Judge Orders New Trial

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    NEWSLETTERS

    NBCSanDiego.com

    A North County judge ordered a new trial in a case where prosector conduct was questioned not only by the defense but by the judge himself.

    On Tuesday, Judge Harry Elias ordered an ex-con facing life in prison for stealing two bikes would get a new trial because of prosecutor's "willful omission" of sharing fingerprint evidence, the North County Times reported.

    During the case, Judge Elias criticized the prosecutors’ handling of fingerprint evidence and said the DA's office has a bad reputation among some defense attorneys, and other judges.

    Prosecutors, who insist they did absolutely nothing wrong in that case, filed a motion demanding Judge Elias should step down from the case because those comments reveal “a clear mindset of bias and prejudice.” 

    DA Addresses Judge's Allegations

    [DGO] DA Addresses Judge's Allegations
    San Diego District Attorney Bonnie Dumanis addresses allegations raised by Judge Harry Elias concerning prosecutors not turning evidence over to the defense in a timely manner.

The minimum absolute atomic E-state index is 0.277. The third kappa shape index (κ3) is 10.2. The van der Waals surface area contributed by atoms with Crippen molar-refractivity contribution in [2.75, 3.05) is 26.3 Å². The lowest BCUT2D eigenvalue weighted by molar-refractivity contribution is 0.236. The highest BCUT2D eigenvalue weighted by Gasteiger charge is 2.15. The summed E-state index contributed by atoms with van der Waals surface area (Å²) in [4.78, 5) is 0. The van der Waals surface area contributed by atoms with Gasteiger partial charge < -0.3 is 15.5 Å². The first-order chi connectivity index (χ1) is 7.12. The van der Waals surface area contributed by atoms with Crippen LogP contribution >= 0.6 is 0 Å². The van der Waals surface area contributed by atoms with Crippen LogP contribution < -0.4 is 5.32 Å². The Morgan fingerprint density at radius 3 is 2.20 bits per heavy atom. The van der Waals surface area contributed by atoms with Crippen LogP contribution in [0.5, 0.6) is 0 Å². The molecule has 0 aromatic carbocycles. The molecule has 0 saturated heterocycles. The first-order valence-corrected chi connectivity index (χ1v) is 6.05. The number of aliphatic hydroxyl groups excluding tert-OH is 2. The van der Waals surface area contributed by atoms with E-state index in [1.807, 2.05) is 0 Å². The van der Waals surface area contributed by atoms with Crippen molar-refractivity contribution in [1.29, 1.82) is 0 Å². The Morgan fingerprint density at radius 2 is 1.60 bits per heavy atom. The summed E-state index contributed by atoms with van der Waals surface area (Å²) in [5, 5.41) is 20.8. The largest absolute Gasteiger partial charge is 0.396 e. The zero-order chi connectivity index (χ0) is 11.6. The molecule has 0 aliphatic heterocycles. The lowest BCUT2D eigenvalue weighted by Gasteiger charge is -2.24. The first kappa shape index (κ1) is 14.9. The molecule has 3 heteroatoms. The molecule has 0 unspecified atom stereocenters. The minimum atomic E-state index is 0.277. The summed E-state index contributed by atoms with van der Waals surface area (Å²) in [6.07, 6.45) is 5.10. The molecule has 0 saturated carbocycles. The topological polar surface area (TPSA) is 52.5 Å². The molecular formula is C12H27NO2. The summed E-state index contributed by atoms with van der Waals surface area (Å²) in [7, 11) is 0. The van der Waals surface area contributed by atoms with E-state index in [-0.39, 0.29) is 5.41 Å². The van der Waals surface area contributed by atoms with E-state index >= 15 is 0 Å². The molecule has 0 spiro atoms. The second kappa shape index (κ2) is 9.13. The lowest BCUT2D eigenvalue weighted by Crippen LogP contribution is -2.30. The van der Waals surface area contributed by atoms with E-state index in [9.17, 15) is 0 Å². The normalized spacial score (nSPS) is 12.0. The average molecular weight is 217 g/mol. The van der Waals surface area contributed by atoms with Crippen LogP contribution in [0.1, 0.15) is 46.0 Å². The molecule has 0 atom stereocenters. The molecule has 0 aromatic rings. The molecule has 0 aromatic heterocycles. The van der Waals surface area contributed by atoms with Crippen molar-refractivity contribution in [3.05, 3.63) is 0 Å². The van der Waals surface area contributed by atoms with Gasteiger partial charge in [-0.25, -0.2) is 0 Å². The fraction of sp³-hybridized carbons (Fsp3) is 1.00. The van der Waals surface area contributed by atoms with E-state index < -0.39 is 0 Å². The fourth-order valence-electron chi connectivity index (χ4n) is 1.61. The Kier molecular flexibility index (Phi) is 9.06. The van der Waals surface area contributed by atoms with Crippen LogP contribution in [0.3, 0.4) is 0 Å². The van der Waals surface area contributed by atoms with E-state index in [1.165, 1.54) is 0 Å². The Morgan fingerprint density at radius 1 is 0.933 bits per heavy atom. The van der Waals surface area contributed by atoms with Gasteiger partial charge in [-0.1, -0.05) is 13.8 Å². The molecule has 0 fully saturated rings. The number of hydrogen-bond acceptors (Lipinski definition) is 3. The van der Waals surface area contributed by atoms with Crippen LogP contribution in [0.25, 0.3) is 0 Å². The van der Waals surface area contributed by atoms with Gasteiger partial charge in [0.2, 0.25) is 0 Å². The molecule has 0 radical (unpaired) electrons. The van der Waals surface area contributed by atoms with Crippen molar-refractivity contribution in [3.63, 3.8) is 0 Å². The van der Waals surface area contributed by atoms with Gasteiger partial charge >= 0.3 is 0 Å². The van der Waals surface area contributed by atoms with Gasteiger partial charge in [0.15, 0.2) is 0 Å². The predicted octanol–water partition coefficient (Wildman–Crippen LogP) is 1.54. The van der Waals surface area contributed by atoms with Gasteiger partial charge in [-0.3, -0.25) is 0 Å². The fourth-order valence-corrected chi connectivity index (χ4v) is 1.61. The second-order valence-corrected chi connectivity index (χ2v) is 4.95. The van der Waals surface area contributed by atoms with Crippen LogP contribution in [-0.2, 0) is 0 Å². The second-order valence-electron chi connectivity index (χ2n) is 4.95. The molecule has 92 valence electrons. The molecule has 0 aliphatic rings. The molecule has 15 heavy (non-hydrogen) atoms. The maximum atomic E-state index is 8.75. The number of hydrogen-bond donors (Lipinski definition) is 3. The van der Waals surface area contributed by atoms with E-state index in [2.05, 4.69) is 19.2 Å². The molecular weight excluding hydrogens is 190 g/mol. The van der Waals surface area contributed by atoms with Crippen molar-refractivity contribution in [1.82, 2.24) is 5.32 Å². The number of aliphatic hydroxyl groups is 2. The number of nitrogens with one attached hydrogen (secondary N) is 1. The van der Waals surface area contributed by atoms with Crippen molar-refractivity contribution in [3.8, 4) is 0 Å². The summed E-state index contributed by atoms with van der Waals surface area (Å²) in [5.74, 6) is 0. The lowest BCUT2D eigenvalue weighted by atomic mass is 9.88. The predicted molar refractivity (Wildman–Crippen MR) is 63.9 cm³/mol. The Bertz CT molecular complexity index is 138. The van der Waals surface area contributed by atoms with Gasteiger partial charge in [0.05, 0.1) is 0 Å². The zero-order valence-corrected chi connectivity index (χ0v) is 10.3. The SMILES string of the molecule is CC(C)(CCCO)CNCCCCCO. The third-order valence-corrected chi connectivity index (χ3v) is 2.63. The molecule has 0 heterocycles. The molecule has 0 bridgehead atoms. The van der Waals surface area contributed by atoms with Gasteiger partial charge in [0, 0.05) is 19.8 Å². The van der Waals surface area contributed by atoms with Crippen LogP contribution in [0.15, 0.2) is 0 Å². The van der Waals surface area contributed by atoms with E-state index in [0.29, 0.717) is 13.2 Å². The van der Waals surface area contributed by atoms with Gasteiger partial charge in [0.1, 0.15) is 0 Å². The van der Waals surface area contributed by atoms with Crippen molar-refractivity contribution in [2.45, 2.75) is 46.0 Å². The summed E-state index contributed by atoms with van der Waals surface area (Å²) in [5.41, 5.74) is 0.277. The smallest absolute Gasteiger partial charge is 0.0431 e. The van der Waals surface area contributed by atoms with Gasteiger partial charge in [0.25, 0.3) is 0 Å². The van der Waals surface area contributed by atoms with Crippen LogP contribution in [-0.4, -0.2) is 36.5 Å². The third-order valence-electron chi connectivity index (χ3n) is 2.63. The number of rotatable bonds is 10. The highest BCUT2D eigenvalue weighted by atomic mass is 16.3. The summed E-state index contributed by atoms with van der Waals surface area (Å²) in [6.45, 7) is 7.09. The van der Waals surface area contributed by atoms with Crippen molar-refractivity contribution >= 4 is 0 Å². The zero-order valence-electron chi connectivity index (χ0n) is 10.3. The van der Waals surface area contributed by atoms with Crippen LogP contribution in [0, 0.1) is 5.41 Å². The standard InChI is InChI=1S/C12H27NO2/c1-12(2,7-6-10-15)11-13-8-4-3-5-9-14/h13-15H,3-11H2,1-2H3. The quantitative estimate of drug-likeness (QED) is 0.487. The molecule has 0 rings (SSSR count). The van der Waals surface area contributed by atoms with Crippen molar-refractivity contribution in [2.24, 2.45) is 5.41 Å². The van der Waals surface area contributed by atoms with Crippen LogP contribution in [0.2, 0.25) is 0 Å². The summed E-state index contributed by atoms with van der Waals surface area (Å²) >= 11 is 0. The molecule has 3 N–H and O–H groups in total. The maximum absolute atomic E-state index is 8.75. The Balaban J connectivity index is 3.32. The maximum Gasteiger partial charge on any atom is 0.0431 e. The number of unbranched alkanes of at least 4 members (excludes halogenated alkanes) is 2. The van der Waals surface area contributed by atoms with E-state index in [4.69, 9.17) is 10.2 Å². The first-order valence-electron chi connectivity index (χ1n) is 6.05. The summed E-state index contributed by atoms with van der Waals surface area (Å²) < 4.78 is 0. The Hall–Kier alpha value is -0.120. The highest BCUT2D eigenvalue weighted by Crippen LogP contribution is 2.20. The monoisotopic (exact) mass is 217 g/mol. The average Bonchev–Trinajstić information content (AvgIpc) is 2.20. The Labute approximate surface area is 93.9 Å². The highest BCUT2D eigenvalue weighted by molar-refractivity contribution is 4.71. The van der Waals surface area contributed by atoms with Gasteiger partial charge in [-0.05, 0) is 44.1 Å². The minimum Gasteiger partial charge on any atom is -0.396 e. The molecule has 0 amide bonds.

“We take our duty to do that very seriously and we hold ourselves to the highest ethical standards,” San Diego District Attorney Bonnie Dumanis said.

    Elias said he had done absolutely nothing wrong, and would stay on the case.

    In Tuesday's ruling, Elias said he didn't dismiss the charges because the prosecutors "willful omission" of sharing evidence would not have changed the jury's findings of guilt, the paper reported. He also said he had considered issuing an order of contempt for the deputy district attorney but didn't because a fine wouldn't "solve the damage done to Bowles" according to the nctimes.

    Elias is a former prosecutor, with years of experience on the bench. He's handed high-profile cases, like the trial of off-duty policeman Frank White, who was acquitted of negligence in the shooting of a motorist.

    One veteran attorney said Judge Elias is an excellent jurist, with a reputation for fairness.

    “He doesn't always rule their way, but he calls them the way he sees them, and that's all you can expect from a judge," said attorney Lynn Beheymer.